The warm glow of a fireplace takes the chill off winter and adds cheer to every season. But how do you know you’ve chosen the right one for your needs? At ATCO EnergySense, we can help you make the right decision. Here are some of the most common questions we are asked about fireplaces.
Absolutely. You can convert a wood-burning fireplace to a more efficient natural gas fireplace by installing a fireplace insert. These inserts are designed to fit directly into the existing masonry of your wood-burning fireplace and require an approved vent liner to replace the existing chimney.
If you are installing a new gas fireplace when renovating or building a new home, you need to know where it will be located.
If your fireplace will be located against an exterior wall, you will buy a zero clearance direct vent fireplace. These fireplaces vent directly outside through the sidewall.
If your fireplace will be located against an interior wall, or not against a wall at all, you will buy a free-standing fireplace. These fireplaces look like conventional wood stoves but have all the advantages of natural gas.
Venting is important to ensure combustion gases are moved from your fireplace to the outdoors. There are three types of venting.
A direct vent fireplace is typically the most efficient because it is a sealed unit that uses outside air, rather than heated indoor air, for combustion. Combustion gases are then vented outside. Most natural gas fireplaces installed today use direct venting.
Power vents use a fan to move combustion gases through a horizontal or vertical flue. This type of vent is used when a conventional flue cannot be installed. Power venting uses less indoor air for combustion, making it more efficient than natural draft venting.
Natural draft vents take advantage of the natural drafts created by the chimney of a fireplace insert or, in some cases, a free-standing fireplace. Because natural draft venting normally uses heated indoor air for combustion, they are the least efficient type of venting.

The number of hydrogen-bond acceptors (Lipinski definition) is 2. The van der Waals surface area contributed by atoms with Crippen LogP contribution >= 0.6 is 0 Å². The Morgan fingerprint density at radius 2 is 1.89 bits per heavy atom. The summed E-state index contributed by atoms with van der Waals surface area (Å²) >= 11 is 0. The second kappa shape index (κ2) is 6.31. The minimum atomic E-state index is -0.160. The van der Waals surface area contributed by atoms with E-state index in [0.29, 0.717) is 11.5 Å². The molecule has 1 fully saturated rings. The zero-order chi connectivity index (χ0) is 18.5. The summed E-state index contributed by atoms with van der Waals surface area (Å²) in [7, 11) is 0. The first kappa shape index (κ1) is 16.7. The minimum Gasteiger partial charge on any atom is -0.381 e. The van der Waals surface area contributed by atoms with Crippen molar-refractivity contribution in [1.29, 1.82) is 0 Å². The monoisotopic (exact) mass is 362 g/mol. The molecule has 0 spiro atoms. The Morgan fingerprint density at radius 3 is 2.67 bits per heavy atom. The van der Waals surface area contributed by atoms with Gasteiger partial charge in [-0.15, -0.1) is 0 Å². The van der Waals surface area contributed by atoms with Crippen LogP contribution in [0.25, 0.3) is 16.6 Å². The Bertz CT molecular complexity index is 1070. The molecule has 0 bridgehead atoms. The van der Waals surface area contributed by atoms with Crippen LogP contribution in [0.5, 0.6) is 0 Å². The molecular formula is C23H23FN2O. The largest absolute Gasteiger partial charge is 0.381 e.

All natural gas fireplaces have an FE (Fireplace Efficiency) rating, which is expressed as a percentage. You can find a fireplace’s FE on the EnerGuide label. The higher the percentage, the more efficient the fireplace.
For more information on the benefits of natural gas fireplaces, visit ATCO Gas.
The table below provides an at-a-glance understanding of fireplace efficiency and operating costs. As you can see, conventional wood-burning fireplaces are the least efficient. High efficiency natural gas fireplaces have a rating of up to 75 per cent. A condensing natural gas fireplace is the most efficient, with a rating of up to 90 per cent. However, few of these fireplaces are currently available in Alberta.
• An electronic ignition with battery backup is more efficient than a pilot light, plus it allows you to use the fireplace during a power failure.
• A fireplace thermostat allows you to set the temperature at which the fireplace will automatically turn on and turn off.
• A circulating fan distributes heat evenly throughout your home.
• The heat output (measured in BTUs) helps you choose an appropriately sized fireplace for the room it is heating and for the overall heating demands of your house. A high turn down ratio gives you more control over heat output.
As with all natural gas appliances, you should have a heating professional inspect your natural gas fireplace according to the manufacturer’s specifications to ensure it is working safely and efficiently.
For more information on the operating costs of natural gas appliances, check out the Fuel Comparison Fact Card ( PDF 118 KB).
In Alberta, an electric fireplace can be up to four times more expensive to operate than a natural gas fireplace.
ATCO is a diversified global corporation delivering service excellence and innovative business solutions in Structures & Logistics, Electricity, Pipelines & Liquids, and Retail Energy. More information about ATCO can be found on www.ATCO.com.